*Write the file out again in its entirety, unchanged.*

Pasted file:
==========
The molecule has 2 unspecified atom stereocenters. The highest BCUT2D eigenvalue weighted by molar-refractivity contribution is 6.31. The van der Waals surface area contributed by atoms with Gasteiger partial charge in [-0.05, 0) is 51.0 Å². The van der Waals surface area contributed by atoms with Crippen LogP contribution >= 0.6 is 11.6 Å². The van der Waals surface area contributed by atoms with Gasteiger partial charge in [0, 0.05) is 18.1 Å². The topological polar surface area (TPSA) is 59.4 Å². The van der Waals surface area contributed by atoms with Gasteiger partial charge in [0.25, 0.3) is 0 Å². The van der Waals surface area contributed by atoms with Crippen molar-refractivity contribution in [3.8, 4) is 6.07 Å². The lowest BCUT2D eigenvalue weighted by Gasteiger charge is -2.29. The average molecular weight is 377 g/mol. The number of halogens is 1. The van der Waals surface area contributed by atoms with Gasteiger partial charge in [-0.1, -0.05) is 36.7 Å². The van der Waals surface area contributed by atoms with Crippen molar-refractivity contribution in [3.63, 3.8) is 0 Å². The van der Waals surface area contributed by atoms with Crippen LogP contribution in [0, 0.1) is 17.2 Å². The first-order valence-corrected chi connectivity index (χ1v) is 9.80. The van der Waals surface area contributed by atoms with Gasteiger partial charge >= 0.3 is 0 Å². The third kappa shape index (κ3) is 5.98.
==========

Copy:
The molecule has 2 unspecified atom stereocenters. The highest BCUT2D eigenvalue weighted by molar-refractivity contribution is 6.31. The van der Waals surface area contributed by atoms with Gasteiger partial charge in [-0.05, 0) is 51.0 Å². The van der Waals surface area contributed by atoms with Crippen LogP contribution >= 0.6 is 11.6 Å². The van der Waals surface area contributed by atoms with Gasteiger partial charge in [0, 0.05) is 18.1 Å². The topological polar surface area (TPSA) is 59.4 Å². The van der Waals surface area contributed by atoms with Gasteiger partial charge in [0.25, 0.3) is 0 Å². The van der Waals surface area contributed by atoms with Crippen molar-refractivity contribution in [3.8, 4) is 6.07 Å². The lowest BCUT2D eigenvalue weighted by Gasteiger charge is -2.29. The average molecular weight is 377 g/mol. The number of halogens is 1. The van der Waals surface area contributed by atoms with Gasteiger partial charge in [-0.1, -0.05) is 36.7 Å². The van der Waals surface area contributed by atoms with Crippen molar-refractivity contribution in [3.63, 3.8) is 0 Å². The van der Waals surface area contributed by atoms with Crippen LogP contribution in [0, 0.1) is 17.2 Å². The first-order valence-corrected chi connectivity index (χ1v) is 9.80. The van der Waals surface area contributed by atoms with Gasteiger partial charge >= 0.3 is 0 Å². The third kappa shape index (κ3) is 5.98.